The Open Door Conversations Podcast is your weekly opportunity to accept leadership support. Accepting help can be difficult, especially when we have to ask for it. It is natural for humans to prefer doing everything themselves and avoid the guilt and fear of delegating tasks to others. Akua sheds light on why we have trouble asking for help and provides ways to get the support we need.
Leaders who feel overworked and burned out are often not delegating enough. This is completely normal and often the case with leaders who are passionate about their work. We must recognize how we feel about asking for help, learn to turn off the limiting beliefs that keep us from getting the help we need, and start using our incredible teams to shed the burden of work. This process will help invigorate your work, the work of your employees and eventually raise your bottom line.
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What's Covered in this Episode About Limiting Beliefs
Limiting beliefs that hold us back from getting help:
- “They can’t do it as well as me.”
- “It’s easier or faster if I do it myself.”
- “My employees don’t have the same commitment to quality as I do.”
- “I need to be an expert before I ask someone else to do this.”
- “I enjoy the work so I shouldn’t delegate it.”
- “I don’t want to be a burden to my team.”
Quotes from this Episode of Open Door Conversations
"Our perception of ourselves and that perception can also shift and change, depending on what environment that you're in, will have an impact on whether or not you ask for help." - Akua Nyame-Mensah
"Your perception of yourself impacts whether you are open to asking for help, and also whether you are open to receiving help from others." - Akua Nyame-Mensah
"No one will do it exactly like you. And all that matters is that your team or whoever supporting you can meet the standard that you have set." - Akua Nyame-Mensah
"Just because you enjoy doing the work doesn't mean you should be doing it, especially if it's not something that's going to have a massive impact on your bottom line." - Akua Nyame-Mensah
Mentioned in I Hate Asking For Help, You Probably Do Too
Get to Know the Host of the Open Door Conversations Podcast
Learn more about your host, Akua Nyame-Mensah.
Akua is a certified executive and leadership coach, recognized learning and organizational development facilitator, speaker, and former startup executive.
Since 2018, she has had the opportunity to partner with amazing organizations, from high-growth startups to multinational brands all around the world, to maximize people, performance, and profit. Outside of her coaching and corporate speaking engagements, she is a regular mentor, coach, and judge for various entrepreneurship-focused organizations.
Stay in touch with Akua Nyame-Mensah, Leadership & Culture Advisor:
Here’s the transcript for episode 14 about Asking for Help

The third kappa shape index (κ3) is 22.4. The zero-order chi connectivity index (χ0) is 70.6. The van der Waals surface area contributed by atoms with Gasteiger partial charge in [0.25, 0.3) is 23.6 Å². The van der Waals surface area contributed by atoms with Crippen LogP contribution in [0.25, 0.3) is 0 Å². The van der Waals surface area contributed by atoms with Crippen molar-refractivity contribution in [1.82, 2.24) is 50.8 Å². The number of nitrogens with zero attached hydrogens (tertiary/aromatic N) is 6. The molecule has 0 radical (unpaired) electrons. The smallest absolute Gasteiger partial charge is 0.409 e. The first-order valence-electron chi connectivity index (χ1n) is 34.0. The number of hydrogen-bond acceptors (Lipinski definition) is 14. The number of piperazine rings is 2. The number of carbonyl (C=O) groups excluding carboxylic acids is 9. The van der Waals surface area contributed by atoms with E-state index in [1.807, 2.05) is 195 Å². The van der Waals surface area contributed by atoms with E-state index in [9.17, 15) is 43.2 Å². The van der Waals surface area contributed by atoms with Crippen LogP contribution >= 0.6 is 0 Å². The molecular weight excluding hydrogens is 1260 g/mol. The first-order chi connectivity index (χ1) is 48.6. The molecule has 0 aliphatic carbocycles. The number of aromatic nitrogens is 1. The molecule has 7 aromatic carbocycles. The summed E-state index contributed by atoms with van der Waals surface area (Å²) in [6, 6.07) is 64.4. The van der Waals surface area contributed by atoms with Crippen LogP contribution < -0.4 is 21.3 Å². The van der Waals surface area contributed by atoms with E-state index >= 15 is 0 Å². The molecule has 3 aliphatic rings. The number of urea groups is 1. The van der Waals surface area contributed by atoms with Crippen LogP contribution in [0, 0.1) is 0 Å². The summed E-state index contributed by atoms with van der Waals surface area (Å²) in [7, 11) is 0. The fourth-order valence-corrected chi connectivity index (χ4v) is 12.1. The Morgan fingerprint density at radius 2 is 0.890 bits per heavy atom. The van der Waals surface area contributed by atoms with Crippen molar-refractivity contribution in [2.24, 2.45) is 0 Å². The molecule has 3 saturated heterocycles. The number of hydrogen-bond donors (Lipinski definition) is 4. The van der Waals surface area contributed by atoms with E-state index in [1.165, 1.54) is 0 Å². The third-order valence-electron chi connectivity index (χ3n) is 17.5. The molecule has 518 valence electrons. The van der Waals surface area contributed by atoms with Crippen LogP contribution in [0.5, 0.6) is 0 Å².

NOTE: Please excuse any errors in this transcript; it was created using an AI tool. Akua Nyame-Mensah 0:07 Welcome to the open door podcast. My name is Akua Nyame-Mensah. I also respond to Aqua and it Yeah, I'm a certified executive and leadership coach recognized facilitator and former sort of leader that loves supporting reluctant by your fighting and overwhelmed leaders. I work with them to help them clarify where they should focus their time, and energy each and every day so that they can love themselves, love their work, and ultimately love their life. If you're looking to learn leadership information and hear different perspectives, you are in the right place. My aim in this podcast is to help you see that one of the most productive and profitable things you can do is deeply understand yourself. Understand how you show up, understand how you thrive. And then allow yourself to align everything in your work in your life, and in your business to support that, think of this podcast as your weekly opportunity to receive leadership support. And remember, there is no one right way to read yourself or others. Thank you so much for taking the time to join me today. Let's get started. Hello, and welcome to this episode of the open door conversations podcast. As always, I am super excited to share my topic today. I'm still working on the name right now. It's something along the lines of It's not weird, it's not crazy to ask for help. And what I really wanted to do with this conversation is give you, I guess some some different ideas, some different thoughts on what happens to us when we are asking for help, especially as leaders. So that's when we're delegating, that's when we're trying to get that support. So many of us, me included, will get stuck, we'll feel burnt out, we'll be procrastinating, but we are still terrified, we are still scared to ask for help. And actually, a lot of us might not even be aware of the fact that we are holding ourselves back by not asking for this help. So if you want to be more productive if you want to feel more efficient, and actually be more efficient with your time or optimize your time, if you never want to be burnt out again, you need to listen to this podcast episode because I'm going to break down not just what happens when we ask for help. But I'm also going to be breaking down the top limiting beliefs that sabotage our ability to get that support that we need in order to scale to get that support. We need to build you know businesses and build empires and build families, right to build our lives, we need that support. And so that is what I'm going to be talking about today. So the first thing I really want to start with is that it's really hard for us as human beings to give up control to even ask for support that is 100% Normal. Okay, that's the first thing that I really want to share. As humans, we struggle with asking for help. Our brains simply don't like it, right? We don't like opening up we don't like getting vulnerable with others. And sometimes it might feel like asking for help is a sign of weakness, right? So maybe in our workplaces asking for help, we think will diminish our authority in the workplace, or in our personal lives asking for help might make us look like we're not strong. Like, you know, we shouldn't be in the positions that we're in, because obviously we should know everything right? Because as human beings, there's nothing for us to learn. So the first step is really just recognizing that for the most part, culturally, socially asking for help is not always something that is, is normalized, right? Asking for help really might be seen in a certain light. So that's really that first step. The first step really is to cultivate your awareness around how do I feel asking for help? How do I feel asking for help in my personal life? How do I feel asking for help in my professional life, because as leaders, right we are delegating and when we are delegating, we are asking for help to some extent. And what I think is so interesting, and I also see this in my clients is, even when we're paying someone sometimes is really, really difficult for us to ask them for help as well. So that first step is really getting curious, really starting to ask yourself questions around what do I think about delegation? What do I think about getting support? How do I feel when people assist me? What comes up for me? What are some of the things I was told growing up about getting help? Right? Was I told that by getting help that makes me look weak? Was that something I was told Was that something I heard? Did somebody tell me that in school? Was that what I was told at work? So really just getting curious and starting to reflect on? What are my beliefs around asking for help? What is my identity asking for help, I think at some point in time, I'm gonna have to do a podcast really on identity and how our identity drives whether or not we feel productive, and whether or not we feel efficient and effective. Whether or not we feel like we're an inspiring leader, because the first thing really to recognize is whether or not you are aware of it, your perception of yourself impacts, whether you are open to asking for help, and also whether you are open to receiving help from others. Why is this, this is the case, because our identity, right, how we perceive ourselves will dictate how we behave. And so if we perceive ourselves, as you know, and I'm just gonna use myself as an example, what I used to tell myself, I'm strong, I'm independent, and self reliant. I'm self sufficient, therefore, right, the way in which I behaved was, I can't ask for help, I shouldn't ask for help, I will look weak if I ask for help. And that made me more resistant to asking for help as well. So really just recognizing that our perception of ourselves, and that perception can also shift and change, depending on what environment that you're in, will have an impact on whether or not you ask for help, right? So maybe if I'm in an environment where I'm around people who identify as male, I'm more willing to ask him likely to ask for help. But if I'm around people who identify as women or I perceive to be women, I'm not willing to ask for help, because I'm going to look some way right? Where does that come from? Is that really serving me? Definitely not. But it's something that we can definitely think about. And we can also see it with, you know, quote, unquote, power structure that we might see at work. So maybe a boss is willing to ask for help in certain meetings, or certain situations or wants to look a certain way, in certain meetings in certain situations. You know, there's maybe nothing really wrong with that to a certain extent, but maybe that supervisor that boss could really do if somehow, and should be open to asking for some support. So why did I also mention this idea of how your perception of yourself also impacts whether you're open to receiving help? This is something that's really important for us to recognize as human beings. Because we are all biased, we all discriminate whether or not we want to believe it. The truth is that we were designed where we evolved to really discriminate. And so I'm actually going to link a video I did about the top four biases, because it's really important to recognize that whether or not we're open to receiving help, whether or not we're even open to listening to someone's suggestions or advice will be based on our perceptions of that human being right. So we might say to ourselves, well, I'm not going to take help from someone who looks like that, or who sounds like that, or my perception of where they're, where they are in their life or within business. And so it's so important is for us to recognize this, because we're not always aware of how we're making decisions about whether we're willing to engage with someone, whether we're willing to listen to someone, whether we're less willing to implement what someone suggest. And this is something I think a lot about in terms of my own brand. And in terms of my own work, because I know that there's some people who don't work with me based on their perception of me, maybe they think I'm too young, that's something that I hear a lot that there's this perception of the only way for me to be a useful, you know, coach is by having gone through the same exact thing that they've gone through, and they think they can only get value from someone who looks a certain way, maybe who sounds a certain way, who's done certain things, or maybe who even leaves within certain countries, right? So one of the questions I'll get a lot is, where do you live, right? And that underlying assumption might be once again, I can't be in their heads, right? But potentially, the underlying assumption is, well, you live in Africa, and therefore you can't support me or you live in this particular African country. And therefore, there's no way what you're going to say is useful. So the first step is really cultivating your awareness around this and trying to really just get curious, and I mentioned this before and reflect on is this something that's coming up for you is the resistance coming up, and not allowing you to open yourself up to other options or other possibilities, because of this bias? Once again, that's completely normal. It's what we do as human beings, but just really reflecting on whether or not this is going to be helpful for you moving forward. Because one of the things I know I believe, is that, you know, I don't need to only be supported by people who look like me who sound like me who have the exact same values. I really enjoy having conversations with people who are different and even I really enjoy having conversations with people who I think we disagree on certain points. I think it's really important. And that's one of the reasons why I really love what I do because I love playing devil's advocate, and I think that I add a lot of value to my clients by being able to support them with having some different perspectives. Okay? So that's something that's really important for us to keep in mind when we're thinking about asking for help, and really recognizing that asking for help. And delegating is not an easy thing. The second thing with this is really recognizing that your perception of others will impact whether you offer help and are open to once again receiving how right why because we are biased, we discriminate, and so whether or not you offer help will come from your perception of that individual of Oh, will they be open to it? Oh, do they deserve potentially to eat and get that help? And that's something that we might say to ourselves like, I don't deserve to have help because of X y&z right, we'll always try and have some sort of logic or try and rationalize it based on these identities or based on some of these superficial traits. I don't deserve it. Do you deserve it? I mean, once again, I think those are questions that can't really be asked or answered, I don't think that should even be something that comes into our mind. But really just recognizing that we might also have this thing going on on our heads where we're like, Well, I'm not going to offer to support them, because they look like they should know how to do it. That's something that I hear a lot of leaders say, right, I'll have a conversation with a leader. And they'll be like, well, that person went to x y&z School in that particular country, and therefore, right. And so just really recognizing by telling yourself that story, you're probably doing nobody a favor, because at the end of the day is your job as a leader to support others, so that you can have a positive impact on your bottom line. But if you think someone doesn't need support, because they had the opportunity to go to school in the US, or they had the opportunity to special training program, or because they're from this particular country, or because they have an accent that makes them sound, and I have this in quotes, I know you can't see them, but educated, right, you are doing yourself a disservice. And you're not helping that individual that might need that support. So that first step, and I'm think I'm just killing this probably on this podcast. But that's why cultivating your self awareness is so important, because it's going to have an impact on whether or not right you are open, right? Whether or not you offer whether or not you receive help, okay. And it's going to have an impact on whether or not you can delegate appropriately as well. So I know, right, that I've been this in this same exact spot, right, struggling with delegation, struggling with asking for help, it's something that I've had to work on. And I've had to get really open to the idea of this. But when we're thinking about it from that perspective, once again, of the workplace, it is so important that you use your people effectively, right. So if they've joined your team, and you struggle, given them work, and this is work, once again, that you hired them to do in the first place, recognize that this is a waste of your time and your resources. And I know letting go asking for help and delegating. So depending on what situation you're in, feels so hard, right. And it feels so hard because of the stories that we tell ourselves. And that's why I wanted to talk about some of the limiting beliefs that might creep up. And this could be consciously or subconsciously, so you could be aware of it or not aware of it. But all of these things are going to impede your ability to lead. All of these things are going to make it difficult for you to have a productive, right team, a productive and engaged team. And it's going to make it difficult for you to be efficient and hit your goals, right. So I want to share some of the things that really might be holding you back around asking for help or even potentially delegating, because I believe you deserve to get help. Everybody deserves to be supported. Okay. So if you feel guilty, asking for help, if you feel afraid, asking for help, please continue on and listen. So the first belief that really might be coming up for you, especially around delegating, so we're thinking about it, once again, from that perspective of the workplace, is telling yourself, they can't do it, as well as me. And this also might come up in your personal life as well, when you're thinking about maybe somebody supporting you in your kitchen, right? So maybe you don't have to, you know, make meals so that you have that time for other things, or maybe someone supporting you with, you know, support with looking after your children, right as well. Or maybe even potentially cleaning. Okay, so that first belief is or that first story that you might tell yourself is they can't do as well as me, here's the thing, no one will do it exactly like you. And all that matters is that your team or whoever supporting you can meet the standard that you have set, right. So whatever expectations that you've set. So I know one of the hardest things that I've had to learn as a leader was to take that step back, and recognize that there are multiple ways to get the same result. So if you want to grow your business, grow your department have a life, you need to put trust in others, that they will find their way, right. And you also need to give them the support and training so that they can find their way as well. So I know that you've definitely thought this so I know that you've probably looked at the work of your team and you're like well, I wouldn't have done it that way. But is it good enough, and so it might not be perfect, it might not be exactly what you've done. But as long as it meets the standard that you have set, right, it's good enough. And I think that is all that matters, right? So really recognizing that things don't need to be done exactly the way you've done it. But it just needs to meet the standard. The second belief that you might have is telling yourself or this limiting belief that you might have, is telling yourself, it's easier or faster if I do it myself. And this is something that I hear a lot of my clients say this is something I also say, and I used to say as well when I was working with the team, and this really gets in the way of your productivity. And your ability really to focus on the tasks, and the responsibilities are going to have a massive impact on your bottom line. So if you're telling yourself that recognize that this might be true in the short term, right, so in the beginning, but it's not sustainable in the long run, as a leader, right, whether you're leading people in your personal life or your professional life, you should not be doing other people's work, you ultimately should not be stuck in execution, you really should be leading. And so the only way for you to scale, right? The only way for you to make more money, the only way for you to be able to get that free time. So you can hang out with your daughter, or play basketball with your boys is for you to start passing off tasks to others, right. So whether they are interns, employees or experts, contractors outside of your company, it's so important for you to start to recognize that it actually might be faster in the long run, it actually might be better for your bottom line, it might be better for your mental, physical and emotional health, if you're able to get that support, right. And I'm really excited because one of my recent interviews that I did is all around delegation. And this is something I'll be talking about with a serial entrepreneur and founder. Okay, this third one that's coming up is this story that we tell ourselves that our employees don't have the same commitment to quality that I do. And I think that that's a valid story to tell yourself, I think that's a valid belief to have sometimes. And we need to recognize that sometimes we have very high expectations of others. And so as a founder, or CEO, or business owner, whichever sort of aligns with you, it's true that you're more likely or most likely to have more vested interest in the work that's being done, then your employees, that's just probably a truth. And there's nothing wrong with that. But you could create an environment where your employees feel empowered, they feel self motivated, they feel seen and recognize where they are also committed to the results. So another thing is that you need to get very close to your employees, at least your direct reports and have an understanding of what motivates them. I'll put another link in the show notes about thinking about how to recognize and acknowledge your employees, and how that's such an important thing for us as human beings to really keep in mind, if you really want to get support, if you want to partner, if you want to get help. It's so important that we see it from the perspective of the person who might be supporting us no matter how, quote unquote. And once again, you can't see me quoting, but I think it's important to think about it from this perspective, no matter how Junior they are, it's important to hear it and see it from their perspective, what's in it for them, okay. And that resource that I will put in the show notes will help you think about that a bit. And so you will never get to that point where you can let go so that you have the bandwidth to do other things. If you micromanage, if you redo work, or you shut your employees down every single time they make a mistake. And so it's really up to you to set them up for success. And that's why training is so important. And really understanding what's important to them is crucial as well. The fourth belief, and this is something I see actually in one of my clients right now. And this is something that I struggle with so much is this story that we tell ourselves as founders, as CEOs, as business owners, as leaders, even when we're running a department is I need to be involved in everything, right? I need to be involved in everything. Or it might also show up as I need to try everything first, right? So if you are a first time founder, or this is something I've heard a bit or here's the founder, maybe in an industry that's a bit new, or a sector that's maybe new to you, you might tell yourself like I kind of need to be the expert before everyone else, I need to try it, I need to understand it, I need to be like, you know the best at it before I bring somebody else in. And just really recognizing that this belief, this story you tell yourself might work in the beginning once again, but it's not scalable. And you hold this belief or you tell yourself this story because you have a hard time letting go of control we all do as human beings I'm raising my hand right now I have a hard time as well. But sometimes this belief shows up as my Managing or building processes that require you to need to be there, right. So you are literally building processes where you feel like you need to be needed, right. So there might be an underlying belief there that, hey, you know, I want to be needed, I want to be included, I want to be there, and you don't need to be there all the time. So you really need to focus on building processes, both in your personal professional life that don't always rely on you, right, because if they always rely on you, that's not sustainable. And you're never going to be able to have a break or get that vacation that you deserve. And that you need. So you can continue to come up with innovative ideas, and you can continue to show up right and connect with those clients, they're going to impact your bottom line. The fifth belief or story that you might tell yourself is that I enjoy the work. So why should I outsource or delegate it? Like why should I, I enjoy it, right. And this is something once again that I struggle with because I love learning, I love the feeling that comes from Oh, like I got this and like I can do it right. So once again, completely natural, completely normal. And in some situations, this belief or story really might be serving you. So if you're scrappy, you're just starting off, that might be a great story to tell yourself for a great belief to hold. But once again, as you start to scale, right, maybe as you start to build your family, as you start to get interested in other things, you have to potentially shift this story or belief, right? Just because you enjoy doing the work doesn't mean you should be doing it right, you might be in a position where you should be more strategic with how you spend your time, and let go of some of those things that you enjoy. Right? Let go of some of those things, because you will find other things maybe that you enjoy, right. And really just recognize that, you know, this is potentially another way for your brain to feel like it's staying in control and for you to stay in your comfort zone. So it really, really may not be serving you long story short, and I think you can of course, you know, collect the data and information to see whether or not this is true, right. So there's other ways you can sort of approach it. But really just recognizing that saying that you enjoy something doesn't mean that you should continue doing it, especially if it's not something that's going to have a massive impact on your bottom line. I'll give you an example from my own work, I really enjoy doing graphics, I'm not the best at it, I could work with a graphic designer that could probably do what I do in two hours and 30 minutes, right? So is that the best use of my time? No, it's not hiring a graphic designer is probably a much better investment. So I can use those two hours that I spend on creating graphics on business development. So I can actually run my business, right. So that's just a quick example of how that might look and why it's so important for us to start to recognize that we might have some of these beliefs and stories that we're telling ourselves that really aren't supporting anyone, right, they're not even supporting your team. So if you are working on things that you don't have a competitive advantage in, that's not allowing you to increase your bottom line. So you can pay your team, you're not going to have a business. So here's the last belief that I wanted to share. Okay. And once again, this is something that I've thought about as well, I have clients that also have this feeling. And it's I think it's just a feeling of guilt to some extent, right. And this is what I like to call that reluctant leader, right. So the three leaders, I work with the reluctant leader, the overwhelmed leader, and the firefighting leader. And I think at any point in time, we can be one or all of these things, it really just depends on the situation and where we're at. And so the reluctant leader will say something along these lines, I don't want to be a burden to my team. That's fair, that's completely fair. But here's the reality, you've paid for your team to be there. And they want to be useful, right? You still feel bad, or perhaps guilty for giving them work. And once again, that's completely natural. That's normal, right. But in some instances, you could be working, you could be overworking your team, right. But this is not usually the case. And the only way you'll be able to really see that is by collecting the data and trying to really map out and this is one of the things I really love doing is sort of mapping out with a member of your team, like okay, these are all your tasks and responsibilities that I expect you to do within a day. So this is going to depend on where this person is within your company. But this is a very helpful exercise for you to lead or listening to this map out, like what are all the responsibilities that need to be done and that I expect to be completed within a day and then look at your calendar and be like, okay, you know how many hours I work in a day, if it's eight hours, do they fit, right? Do all these tasks and responsibilities that I have an expectation to do, whether those are imposed, or whether those are self imposed doesn't make sense within the number of hours, I've decided to work within a day and no one should be working eight hours a day. I mean, you can work more than if you want to but just make sure you're taking breaks. That's all I want to say about that. So that's the only way you're going to be able to recognize or be able to actually think to yourself, are they overworking and more likely than not they are not working for overworking. That got a little complicated. You know what I mean? So your team wants to help you take a load off. So make sure you let them right. And so I shared some limiting beliefs here, I've talked a little bit about perception and how our perception impacts whether or not we are open to giving help. So offering help, receiving help, even asking for help. And so I'd really love to hear from you. Um, was this helpful? Was this useful? You know, have you expanded your awareness on thinking about where you could potentially work on in terms of, you know, getting that support in your personal professional life, all right. And then I want to end with three reminders for successful delegation or successfully asking for help. The first is really just giving yourself permission, right. So as high achieving individuals, we often feel like our self worth is tied up within our work, whether it's work we do as mothers, as partners, as a CEO, or founder, we measure our success by our ability to get things done. And I think when we're thinking about, you know, trying to be successful as asking for help or delegation, we need to recognize that this potentially could be a pattern for us, and remind ourselves that we can work through it, give yourself permission to ask for help, or delegate without it, making it mean something about you. Okay? The second thing I think that's really important is to define what success looks like in a role. And sometimes this can be quite hard if you are working within a fast growing startup, because it might change every single day, right? But you know, whether it's being very clear with a contractor or an intern, or you know, your head of sales, the most important part of delegating and asking for help is making sure that you and that team member on the same page and have some idea of what success looks like. And maybe it's scheduling additional conversations where you're constantly checking in to make sure that success looks a certain way, because it's constantly evolving, right? And it's so important, so important for you to think about really defining what success like, looks like. And you know, what's even interesting is thinking about it from that perspective of even what I do, right? I work with leaders to help them define what success looks like, because it can be so hard for us to do, especially when there's so many things for us to be doing. And then the last thing is really allowing yourself to step back. So once you've given yourself permission to delegate, ask for help or outsource. you've defined what success looks like in that role, it's really important that you then step back, right. So resist the urge to micromanage to get in there, try to give that person as much autonomy as possible, you know, you can set times to check in, right and just really try to figure out what's happening and, and how you can support them, right. But the entire point of delegating and asking for help is so that you can free up your time, you can free up that brain space that will allow you to strategize, you can take that company that you have to the next level, right so that you can get home at a reasonable hour so that you can work out and play tennis with your friends. So you can make sure you're there for your kids, if that's something that's important to you. So really just recognizing that it's not weird, it's not crazy to ask for help. You're not weird, you're not crazy. If it's something that you find scary, culturally, socially, it's something that's so hard for us really to do. And culturally and socially. Yeah, it's it's not something that's always necessarily accepted. But it's so important for us to acknowledge this and recognize that we can do better, we deserve better, we should not be afraid to ask for something that ultimately is going to support everyone in our ecosystem, everyone that were involved in. So if you want to work on this, if you are ready to get support. I am currently booking my one on one program right now. So I am currently looking for clients right now I will put a link in the show notes to my application so that you can apply it takes less than five minutes to apply. And actually going through my application process going through my page that sort of outlines my program will give you an opportunity to reflect on what else might be stopping you so that you can really show up to be that productive and inspiring leader that I know that you can be so as always, thank you so much for taking the time to listen, I look forward to hearing your feedback on this particular. Yeah, on this particular podcast episode, please feel free to reach out and let me know what you'd like to hear what I do more of what should I do less of and as always stay safe and sane. Thank you so much for taking the time to listen to today's episode. If you enjoyed what you heard today, please share it with your friends. We can continue this conversation on social media the links to my socials. So that is LinkedIn, Instagram and Twitter. You can find them in the show notes if you tagged me in a story and Include the hashtag hashtag ask Akua I will share a special little gift with you. Thank you so much once again for your time and I cannot wait to share my next episode with you stay safe and sane.